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Saturday, 15 June, 2002, 13:18 GMT 14:18 UK
Islands full of shooting stars
Two of the smallest Commonwealth members competing in Manchester are both aiming for shooting glory this summer.
The Channel Islands of Guernsey and Jersey have both enjoyed more than their fair share of success in the event in recent years.
Between them, they have won seven shooting medals in 20 years - and both struck gold at the Auckland Games of 1990.
That year, Guernsey's Adrian Breton triumphed in the men's rapid fire pistol while Jersey's Colin Mallett won the men's fullbore rifle.
Both islands are keen, but friendly rivals, and put their success down to different factors - but the long-term presence of military garrisons undoubtedly played a big part in the sport's development.
Jersey's team captain Cliff Mallett, father of Colin, said: "Shooting here goes back to the Jersey rifle association which was formed in 1861.
"The Victoria College cadet force in particular played an important role."
But the standard of facilities on the island, and the prestige of the level shooters compete at has helped turn those historical foundations into modern-day success.
Mallett Sr added: "It's a big participation sport now. The ranges here are very good for all the different disciplines.
"There are 17 different shooting associations on the island and what's good is that so many youngsters are involved.
"There are competitions held every week, and the standard is so high, different children win all the time.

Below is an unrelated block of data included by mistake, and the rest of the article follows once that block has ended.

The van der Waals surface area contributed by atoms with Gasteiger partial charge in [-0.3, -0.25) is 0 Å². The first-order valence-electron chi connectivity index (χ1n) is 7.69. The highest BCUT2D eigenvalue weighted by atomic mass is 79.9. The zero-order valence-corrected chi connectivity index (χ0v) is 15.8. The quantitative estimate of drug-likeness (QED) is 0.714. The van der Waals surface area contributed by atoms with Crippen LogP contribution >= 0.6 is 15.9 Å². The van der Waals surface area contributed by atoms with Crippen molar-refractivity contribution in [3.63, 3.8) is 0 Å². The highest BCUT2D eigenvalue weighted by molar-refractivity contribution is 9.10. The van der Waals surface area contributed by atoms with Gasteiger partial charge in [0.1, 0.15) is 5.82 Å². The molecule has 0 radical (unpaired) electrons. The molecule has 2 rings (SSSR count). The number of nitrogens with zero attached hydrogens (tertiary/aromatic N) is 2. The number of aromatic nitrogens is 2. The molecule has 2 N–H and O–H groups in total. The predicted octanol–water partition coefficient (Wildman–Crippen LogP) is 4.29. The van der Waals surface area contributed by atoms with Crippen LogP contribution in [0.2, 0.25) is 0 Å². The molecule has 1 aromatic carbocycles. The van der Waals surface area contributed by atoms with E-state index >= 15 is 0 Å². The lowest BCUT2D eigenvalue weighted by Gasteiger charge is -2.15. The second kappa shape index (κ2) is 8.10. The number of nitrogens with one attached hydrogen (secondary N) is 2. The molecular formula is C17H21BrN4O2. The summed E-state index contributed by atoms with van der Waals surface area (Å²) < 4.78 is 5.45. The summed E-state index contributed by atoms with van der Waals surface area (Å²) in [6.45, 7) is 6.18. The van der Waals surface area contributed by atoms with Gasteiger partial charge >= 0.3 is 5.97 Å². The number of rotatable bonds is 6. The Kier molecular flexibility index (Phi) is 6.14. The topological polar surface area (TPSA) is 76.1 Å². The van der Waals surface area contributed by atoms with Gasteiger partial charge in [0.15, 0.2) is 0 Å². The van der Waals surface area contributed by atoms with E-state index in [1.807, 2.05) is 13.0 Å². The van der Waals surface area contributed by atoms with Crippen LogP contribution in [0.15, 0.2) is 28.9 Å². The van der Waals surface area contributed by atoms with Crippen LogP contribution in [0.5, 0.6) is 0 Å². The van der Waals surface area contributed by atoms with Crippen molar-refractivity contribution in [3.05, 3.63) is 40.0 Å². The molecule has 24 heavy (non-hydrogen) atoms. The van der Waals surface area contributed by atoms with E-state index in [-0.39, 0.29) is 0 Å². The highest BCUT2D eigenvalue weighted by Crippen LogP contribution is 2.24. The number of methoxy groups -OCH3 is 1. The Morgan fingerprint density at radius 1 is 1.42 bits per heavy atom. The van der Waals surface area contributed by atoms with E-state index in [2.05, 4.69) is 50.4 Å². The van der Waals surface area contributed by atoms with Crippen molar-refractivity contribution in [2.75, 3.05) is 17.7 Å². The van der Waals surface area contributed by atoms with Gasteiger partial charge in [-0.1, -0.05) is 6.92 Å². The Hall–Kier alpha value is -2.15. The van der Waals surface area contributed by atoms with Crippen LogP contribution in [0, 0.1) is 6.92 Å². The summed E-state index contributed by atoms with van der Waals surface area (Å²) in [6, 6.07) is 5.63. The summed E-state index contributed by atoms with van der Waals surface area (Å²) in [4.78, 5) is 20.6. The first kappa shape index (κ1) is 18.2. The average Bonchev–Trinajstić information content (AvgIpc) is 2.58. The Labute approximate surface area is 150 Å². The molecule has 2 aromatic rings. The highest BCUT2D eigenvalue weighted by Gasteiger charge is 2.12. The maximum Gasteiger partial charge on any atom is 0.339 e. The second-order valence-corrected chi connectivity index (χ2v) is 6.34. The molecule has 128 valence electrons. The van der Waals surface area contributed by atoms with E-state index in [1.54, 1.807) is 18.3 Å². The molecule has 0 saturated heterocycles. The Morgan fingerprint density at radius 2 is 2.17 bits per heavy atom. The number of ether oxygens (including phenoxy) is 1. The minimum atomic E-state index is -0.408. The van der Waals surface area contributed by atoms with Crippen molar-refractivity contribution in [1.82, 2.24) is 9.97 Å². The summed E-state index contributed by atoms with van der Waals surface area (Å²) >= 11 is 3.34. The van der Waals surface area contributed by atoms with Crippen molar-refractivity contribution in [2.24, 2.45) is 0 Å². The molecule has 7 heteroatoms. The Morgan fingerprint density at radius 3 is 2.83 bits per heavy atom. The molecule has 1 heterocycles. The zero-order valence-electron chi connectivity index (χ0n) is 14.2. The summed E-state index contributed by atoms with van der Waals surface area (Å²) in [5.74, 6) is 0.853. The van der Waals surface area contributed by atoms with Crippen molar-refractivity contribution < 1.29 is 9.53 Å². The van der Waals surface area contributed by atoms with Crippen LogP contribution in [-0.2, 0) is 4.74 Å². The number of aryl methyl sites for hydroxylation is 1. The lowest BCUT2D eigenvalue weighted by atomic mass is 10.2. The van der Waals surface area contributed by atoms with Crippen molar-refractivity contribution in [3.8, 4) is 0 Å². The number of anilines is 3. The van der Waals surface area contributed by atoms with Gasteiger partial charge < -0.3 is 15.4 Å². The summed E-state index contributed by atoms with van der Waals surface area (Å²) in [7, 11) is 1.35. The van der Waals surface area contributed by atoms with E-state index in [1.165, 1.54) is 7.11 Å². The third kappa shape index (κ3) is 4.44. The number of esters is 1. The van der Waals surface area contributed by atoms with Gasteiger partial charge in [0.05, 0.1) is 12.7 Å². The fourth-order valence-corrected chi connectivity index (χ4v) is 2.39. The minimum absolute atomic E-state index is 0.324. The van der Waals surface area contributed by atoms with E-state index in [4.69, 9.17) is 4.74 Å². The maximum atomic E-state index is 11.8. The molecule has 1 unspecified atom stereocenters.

"There are plenty of other popular sports on the island but, in terms of competing at a high level internationally, we are near the top."
The rifle range at Fort Le Marchant on Guernsey was also originally built for the island's cadet force.
Guernsey's shooting team manager for the Games, Adam Jory, does not put the success down to the sport's popularity - instead it is practice that makes perfect.
"We haven't got the facilities for that - but most of our members shoot every week as they live two miles away from the range at worst.
"It's not the same in, say, England where most people live a lot further away."
This summer Nick Mace and Peter Jory will shoot for Guernsey in the fullbore rifle, and Darren Burkinshaw in the smallbore.
Hopes are high as Mace finished fourth in the World Championships last year, while Jory was fourth in the Grand Aggregate - the equivalent of a British championship.
For Jersey, Colin Mallett tries for another gold in the fullbore after finishing fourth in Kuala Lumpur. He is joined by David Le Quesne, while Kevin Degruchy goes in the smallbore.
Jory feels the fullbore in particular is wide open: "We've got a good chance. It's like the Grand National - 40 start and 20 can effectively get gold.
"It depends on the weather and how you cope on the day - you can't pick favourites."
Mallett Sr believes his son is in contention again but agrees it is something of a lottery.
He added: "He's still shooting well and is definitely in with a shout but you do need a little bit of luck to win it."
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